OK, it’s commentary time! First, we have to ask what information is being shared. Fortunately, the OPC provides a handy summary chart which outlines the info being shared. It includes names, usernames, email addresses, postal codes, and locations. There is no question that sharing of email addresses with third-parties is complete bullshit. If you are a website operator, you really should not be sharing that with any third party unless you got explicit permission to do so.

But location? Postal code? Releasing that data to third parties helps you. I get to see an ad for a restaurant in Montreal (where I live) instead of one in Calgary (where I don’t live). I get special offers for businesses that are near me. That’s the way the internet works, FFS! To group those companies who only leak this geo-data (and look at the summary table, there are several of those) with companies shipping off your email addresses is ridiculous, and undercuts the whole study imho.

And let’s go back to this breaking the law business. The OPC has completely ignored the role of Terms of Use and Privacy Policies of websites. You know what those are by now, the legal documents that govern the relationship between website operator and user. When you use a website, you are governed by those documents. And those documents will say if the information you supplied to the website may be transferred to third parties in certain circumstances. Here, read this from Amazon.ca:

Does Amazon.ca Share the Information It Receives?
Information about our customers is an important part of our business, and we’re not in the business of selling it to others. We share customer information only as described below(…)

Promotional Offers: Sometimes, we send offers to selected groups of Amazon.ca customers on behalf of other businesses. When we do this, we don’t give that business your name and address

But they do give them everything else, including your email address and location! By signing up for Amazon (remember, in all OPC case studies it was from users who had signed up), you have consented to this policy. Hell, you may have even clicked a little box that said so, so you gave explicit permission. And you are presumed to have read it (even though you probably didn’t), so you are presumed to know about it. Knowledge and consent! No PIPEDA violation now.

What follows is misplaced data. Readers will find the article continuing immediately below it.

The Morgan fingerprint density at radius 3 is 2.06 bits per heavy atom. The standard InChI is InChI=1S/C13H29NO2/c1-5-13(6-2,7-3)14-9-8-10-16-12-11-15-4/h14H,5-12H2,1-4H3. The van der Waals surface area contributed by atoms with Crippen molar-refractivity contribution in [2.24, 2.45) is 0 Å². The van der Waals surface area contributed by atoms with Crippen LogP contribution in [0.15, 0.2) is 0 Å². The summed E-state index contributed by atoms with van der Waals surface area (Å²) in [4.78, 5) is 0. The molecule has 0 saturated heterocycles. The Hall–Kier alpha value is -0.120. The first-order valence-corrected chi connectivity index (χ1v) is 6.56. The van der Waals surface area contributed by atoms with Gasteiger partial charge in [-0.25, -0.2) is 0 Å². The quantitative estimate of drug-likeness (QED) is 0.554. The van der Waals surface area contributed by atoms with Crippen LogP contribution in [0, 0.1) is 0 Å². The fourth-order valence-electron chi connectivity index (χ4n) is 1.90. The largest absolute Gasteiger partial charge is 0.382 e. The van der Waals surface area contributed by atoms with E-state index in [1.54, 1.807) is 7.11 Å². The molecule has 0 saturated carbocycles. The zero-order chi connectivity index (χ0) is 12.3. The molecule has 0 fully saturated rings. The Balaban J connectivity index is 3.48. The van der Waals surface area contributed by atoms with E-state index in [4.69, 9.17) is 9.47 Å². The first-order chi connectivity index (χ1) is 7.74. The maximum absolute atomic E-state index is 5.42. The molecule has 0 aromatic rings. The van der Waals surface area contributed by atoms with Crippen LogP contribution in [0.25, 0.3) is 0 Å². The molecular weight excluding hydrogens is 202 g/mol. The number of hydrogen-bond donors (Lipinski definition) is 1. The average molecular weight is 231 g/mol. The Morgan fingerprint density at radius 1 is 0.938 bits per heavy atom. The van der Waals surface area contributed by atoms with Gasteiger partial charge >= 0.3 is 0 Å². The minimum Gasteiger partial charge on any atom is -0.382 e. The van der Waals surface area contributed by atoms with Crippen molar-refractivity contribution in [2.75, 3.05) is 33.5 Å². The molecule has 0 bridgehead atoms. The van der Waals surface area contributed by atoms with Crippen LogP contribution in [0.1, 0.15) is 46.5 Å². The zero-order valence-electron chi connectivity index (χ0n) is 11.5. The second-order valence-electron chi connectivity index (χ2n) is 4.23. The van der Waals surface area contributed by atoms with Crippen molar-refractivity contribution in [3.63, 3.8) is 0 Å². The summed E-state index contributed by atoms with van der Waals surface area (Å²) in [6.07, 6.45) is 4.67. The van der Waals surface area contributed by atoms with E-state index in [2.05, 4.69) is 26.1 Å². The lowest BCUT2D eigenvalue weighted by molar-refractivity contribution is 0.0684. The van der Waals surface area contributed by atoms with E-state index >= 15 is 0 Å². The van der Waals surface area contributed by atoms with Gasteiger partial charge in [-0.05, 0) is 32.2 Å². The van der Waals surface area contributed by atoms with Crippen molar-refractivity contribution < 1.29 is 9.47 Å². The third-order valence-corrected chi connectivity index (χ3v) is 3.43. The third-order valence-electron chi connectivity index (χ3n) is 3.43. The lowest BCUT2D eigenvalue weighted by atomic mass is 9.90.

And not distinguishing between intentional and unintentional leakage? Well, I’ve got a real problem with that. I’ve even heard that many people use Amazon Web Services to store their data and to deliver content, as well as using it for other business operations too. And this data leakage can also happen to them, especially if their network isn’t secure. That’s why it’s a good job that places like Cobalt (https://blog.cobalt.io/what-you-need-to-know-about-aws-pentesting-d2aee7a279de) can conduct penetration testing to help make sure that all of their details, and their computer network, is as secure as possible. And when it comes to Amazon, this will be particularly important. There is a massive difference between selling off my email address and an automatic process that grabs my postal code so I can get a 2-for-1 beer coupon from Hurleys. The circumstances matter.

I don’t want it to appear as if I am defending the practice of web leakage. I am not; personal information should be sacrosanct. But without divulging the companies involved, without any sort of proper legal analysis, without determining the circumstances of the leakage, by just screaming out and fear-mongering for all to hear “YOUR PERSONAL INFORMATION IS BEING SHARED WITHOUT YOUR PERMISSION!1!!!11!!” without delving a little deeper, the OPC is undermining its own conclusions and doing everyone, consumers and companies alike, a disservice.